Small Worlds Part 247

Ryan came back into the room to find the final member of their little pseudo-pantheon had joined them. Cassandra was seated on some kind of counter in the Reliquary of Lost Souls, not quite comfortable being in the midst of the entire group. She nodded towards Ryan in acknowledgement of his presence.

How quickly we’ve grown, Ryan thought. Weeks ago, it had just been him, Crystal, and Athena. Now their number included Anansi, Dianmu, Isabel, Cassandra, Nabu, Arachne, and people Ryan considered honorary members – primarily among them Artemis and Resheph. And one more. “Arthur took the terms, and Uriel can transport the wormholes. I think that’s the best case scenario here. A few things I wanted to clear up. Has anyone heard from Horus since we got back?”

Cassandra grimaced. “Not since you all returned, but I know what happened to him.”

All eyes turned towards her.

“He came to Bast. He was working with her, Dracula, and me.”

“Wait, hold on just one second,” Isabel said, her eyes wide. “Dracula? He’s real?”

“Oh yes,” Athena said. “Artemis was involved in the hunt when he first underwent anthropophagogenesis. They never did find him – part of why vampires have been so successful. No one’s managed to catch him since.”

“Bast got him,” Cassandra said, pulling up her knees and resting her chin. “He was trying to use her to assemble some kind of new group, a pantheon of monsters. He mentioned a few names he was reaching out – Baba Yaga was the one that stuck. Bast didn’t want to be used by him – or anyone, for that matter – so when she was done with him, she killed him and destroyed his nanoverse.”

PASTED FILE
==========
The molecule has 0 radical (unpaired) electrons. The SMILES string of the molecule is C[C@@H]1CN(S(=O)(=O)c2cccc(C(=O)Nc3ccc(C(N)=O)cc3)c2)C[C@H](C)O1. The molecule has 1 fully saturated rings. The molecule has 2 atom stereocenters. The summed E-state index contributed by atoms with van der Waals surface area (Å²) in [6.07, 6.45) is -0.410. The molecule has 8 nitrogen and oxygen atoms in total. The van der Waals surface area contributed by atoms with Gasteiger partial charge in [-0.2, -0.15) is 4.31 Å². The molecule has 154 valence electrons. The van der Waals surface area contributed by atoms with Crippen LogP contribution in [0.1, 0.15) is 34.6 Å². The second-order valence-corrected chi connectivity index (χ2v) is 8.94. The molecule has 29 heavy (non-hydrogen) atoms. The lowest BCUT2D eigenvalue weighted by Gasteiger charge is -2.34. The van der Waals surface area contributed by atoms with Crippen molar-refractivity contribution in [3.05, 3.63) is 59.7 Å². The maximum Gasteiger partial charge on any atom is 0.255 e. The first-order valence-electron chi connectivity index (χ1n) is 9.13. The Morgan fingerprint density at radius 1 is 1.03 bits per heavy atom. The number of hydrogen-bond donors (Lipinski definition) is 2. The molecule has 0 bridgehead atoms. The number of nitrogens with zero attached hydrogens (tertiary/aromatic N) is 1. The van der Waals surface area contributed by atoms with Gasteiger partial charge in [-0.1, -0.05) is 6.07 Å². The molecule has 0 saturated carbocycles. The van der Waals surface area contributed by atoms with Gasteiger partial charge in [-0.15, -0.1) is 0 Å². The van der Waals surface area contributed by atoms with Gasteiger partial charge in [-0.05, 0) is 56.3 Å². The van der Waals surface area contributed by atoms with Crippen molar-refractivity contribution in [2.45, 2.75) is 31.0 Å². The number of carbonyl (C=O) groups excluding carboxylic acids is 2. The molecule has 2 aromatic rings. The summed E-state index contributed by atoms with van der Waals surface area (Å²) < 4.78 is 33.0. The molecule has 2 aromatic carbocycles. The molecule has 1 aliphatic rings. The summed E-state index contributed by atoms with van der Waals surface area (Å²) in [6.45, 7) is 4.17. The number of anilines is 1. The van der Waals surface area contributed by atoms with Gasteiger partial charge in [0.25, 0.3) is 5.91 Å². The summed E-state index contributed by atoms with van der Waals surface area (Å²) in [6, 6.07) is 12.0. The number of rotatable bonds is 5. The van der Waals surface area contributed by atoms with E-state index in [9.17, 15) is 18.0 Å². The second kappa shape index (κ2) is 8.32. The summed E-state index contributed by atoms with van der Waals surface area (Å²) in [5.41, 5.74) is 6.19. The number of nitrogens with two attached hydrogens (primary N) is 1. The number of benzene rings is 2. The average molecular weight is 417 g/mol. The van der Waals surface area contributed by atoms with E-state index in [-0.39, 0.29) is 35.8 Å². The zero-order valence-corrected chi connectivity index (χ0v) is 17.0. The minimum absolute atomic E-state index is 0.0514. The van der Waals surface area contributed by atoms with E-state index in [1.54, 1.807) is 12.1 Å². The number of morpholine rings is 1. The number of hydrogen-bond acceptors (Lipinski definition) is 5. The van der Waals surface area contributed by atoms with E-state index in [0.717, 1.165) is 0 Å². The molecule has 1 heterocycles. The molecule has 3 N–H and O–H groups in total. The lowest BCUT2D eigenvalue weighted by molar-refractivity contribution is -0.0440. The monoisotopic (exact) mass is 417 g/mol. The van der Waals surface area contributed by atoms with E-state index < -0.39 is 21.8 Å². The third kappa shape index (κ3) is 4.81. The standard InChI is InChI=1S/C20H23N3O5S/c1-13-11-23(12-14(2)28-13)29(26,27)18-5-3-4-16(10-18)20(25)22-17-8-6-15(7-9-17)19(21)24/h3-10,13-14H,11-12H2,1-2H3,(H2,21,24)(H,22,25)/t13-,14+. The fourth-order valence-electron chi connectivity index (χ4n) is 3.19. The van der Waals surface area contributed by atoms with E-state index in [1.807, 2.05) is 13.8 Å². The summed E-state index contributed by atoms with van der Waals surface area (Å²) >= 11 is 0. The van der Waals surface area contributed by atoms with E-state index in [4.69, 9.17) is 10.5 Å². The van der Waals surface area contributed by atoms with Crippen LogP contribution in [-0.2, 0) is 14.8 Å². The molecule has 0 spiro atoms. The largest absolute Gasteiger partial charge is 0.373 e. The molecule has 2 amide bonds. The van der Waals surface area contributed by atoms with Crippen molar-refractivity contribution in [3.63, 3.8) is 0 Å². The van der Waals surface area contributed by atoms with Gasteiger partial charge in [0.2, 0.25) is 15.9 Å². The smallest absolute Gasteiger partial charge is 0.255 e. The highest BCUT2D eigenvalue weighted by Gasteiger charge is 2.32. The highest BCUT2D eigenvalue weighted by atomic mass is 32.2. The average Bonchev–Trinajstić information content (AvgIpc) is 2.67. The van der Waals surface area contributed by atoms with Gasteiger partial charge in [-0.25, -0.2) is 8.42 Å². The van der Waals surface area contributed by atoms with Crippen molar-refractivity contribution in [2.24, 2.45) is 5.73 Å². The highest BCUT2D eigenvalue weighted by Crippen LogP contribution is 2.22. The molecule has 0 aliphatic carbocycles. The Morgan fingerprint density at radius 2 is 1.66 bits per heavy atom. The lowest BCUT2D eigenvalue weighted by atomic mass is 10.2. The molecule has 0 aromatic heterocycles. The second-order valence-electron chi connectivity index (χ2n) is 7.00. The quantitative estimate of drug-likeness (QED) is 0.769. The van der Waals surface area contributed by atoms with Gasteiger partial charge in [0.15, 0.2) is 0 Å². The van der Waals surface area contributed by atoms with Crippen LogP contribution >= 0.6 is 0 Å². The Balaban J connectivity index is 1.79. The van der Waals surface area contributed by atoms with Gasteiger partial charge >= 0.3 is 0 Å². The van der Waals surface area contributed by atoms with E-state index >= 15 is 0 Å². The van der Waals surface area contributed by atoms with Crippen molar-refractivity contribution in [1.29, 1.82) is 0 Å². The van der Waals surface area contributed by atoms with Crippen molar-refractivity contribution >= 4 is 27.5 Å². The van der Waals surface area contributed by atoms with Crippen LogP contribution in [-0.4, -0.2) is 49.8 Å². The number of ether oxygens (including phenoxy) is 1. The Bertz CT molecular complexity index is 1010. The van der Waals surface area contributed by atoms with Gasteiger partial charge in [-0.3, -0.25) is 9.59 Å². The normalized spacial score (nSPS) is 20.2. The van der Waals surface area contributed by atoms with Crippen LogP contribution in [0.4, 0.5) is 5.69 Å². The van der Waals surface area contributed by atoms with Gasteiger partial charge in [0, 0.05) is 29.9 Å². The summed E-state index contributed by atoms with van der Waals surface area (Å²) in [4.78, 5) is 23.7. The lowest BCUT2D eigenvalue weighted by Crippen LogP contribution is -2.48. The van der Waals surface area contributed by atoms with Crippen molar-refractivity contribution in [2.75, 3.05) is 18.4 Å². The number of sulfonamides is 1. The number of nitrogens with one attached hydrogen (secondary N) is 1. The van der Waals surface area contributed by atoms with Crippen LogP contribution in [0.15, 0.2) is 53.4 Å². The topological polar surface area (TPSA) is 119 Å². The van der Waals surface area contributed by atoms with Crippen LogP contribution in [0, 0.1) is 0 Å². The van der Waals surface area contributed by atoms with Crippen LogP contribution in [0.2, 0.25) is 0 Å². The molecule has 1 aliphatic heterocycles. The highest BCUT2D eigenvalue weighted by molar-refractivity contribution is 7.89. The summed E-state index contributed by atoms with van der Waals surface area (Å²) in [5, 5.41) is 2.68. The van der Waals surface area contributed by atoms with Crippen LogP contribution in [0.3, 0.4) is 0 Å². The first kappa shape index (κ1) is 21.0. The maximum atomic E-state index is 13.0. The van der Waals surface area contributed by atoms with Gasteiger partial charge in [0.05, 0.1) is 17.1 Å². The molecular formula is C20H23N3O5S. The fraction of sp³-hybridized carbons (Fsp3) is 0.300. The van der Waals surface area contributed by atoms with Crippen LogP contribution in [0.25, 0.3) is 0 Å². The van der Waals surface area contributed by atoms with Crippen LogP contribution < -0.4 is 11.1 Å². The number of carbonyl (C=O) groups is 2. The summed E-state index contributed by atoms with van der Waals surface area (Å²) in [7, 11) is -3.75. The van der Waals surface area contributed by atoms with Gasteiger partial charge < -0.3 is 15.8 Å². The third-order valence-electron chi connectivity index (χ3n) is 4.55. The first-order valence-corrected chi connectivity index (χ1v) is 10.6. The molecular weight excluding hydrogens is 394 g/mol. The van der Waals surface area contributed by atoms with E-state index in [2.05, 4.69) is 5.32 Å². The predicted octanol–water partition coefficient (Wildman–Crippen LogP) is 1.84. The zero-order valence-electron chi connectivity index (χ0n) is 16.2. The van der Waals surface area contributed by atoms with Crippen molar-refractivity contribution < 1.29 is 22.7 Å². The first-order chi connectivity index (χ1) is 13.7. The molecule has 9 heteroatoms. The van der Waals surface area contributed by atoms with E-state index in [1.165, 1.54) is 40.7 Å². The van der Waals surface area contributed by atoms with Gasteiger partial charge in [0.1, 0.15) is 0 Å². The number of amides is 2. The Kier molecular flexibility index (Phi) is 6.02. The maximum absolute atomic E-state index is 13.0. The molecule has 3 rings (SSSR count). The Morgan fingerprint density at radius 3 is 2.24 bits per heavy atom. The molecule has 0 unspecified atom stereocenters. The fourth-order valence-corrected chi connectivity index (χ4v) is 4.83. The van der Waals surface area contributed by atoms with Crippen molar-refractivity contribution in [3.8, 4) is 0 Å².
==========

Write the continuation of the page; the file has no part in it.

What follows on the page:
Ryan wasn’t the only once to wince. Destruction of a nanoverse was a nightmarish thing, snuffing out trillions of lives for the crimes of a single being. It was not to be done lightly.

“I’ve heard,” Dainmu said carefully, “that the nanoverses of anthropophages are terrible realms of constant suffering.”

“They are,” Cassandra said. “Or at least, Dracula’s was. He showed us what it was like. It was an infinite plain dominated by citadels the size of worlds. Those buildings would crawl around, subjugating everyone they passed over and left alive. Trust me. The people who lived there are better off dead.”

No one quite knew what to make of that, and Ryan broke the silence with a cough. “And Horus?”

“Right,” Cassandra said, collecting herself. “He was doing a complete ‘Nice Guy’ thing on Bast. Basically expected her to finally return his affection. She killed him and ate his heart. Didn’t destroy his nanoverse though. Left his body chained up so she could eat again. Apparently, god heart is delicious.”

“Apparently?” Arachne asked. “So you didn’t try it yourself?”

Cassandra ignored the question. “It’s what I wanted to talk to you about. How long does it take for a god to turn into an anthropophage from Hunger denial? Because Horus has been chained up there for a few days now, and if it’s been too long..” she let the rest of the question trail off.

“Nabu, love, any idea?” Crystal asked.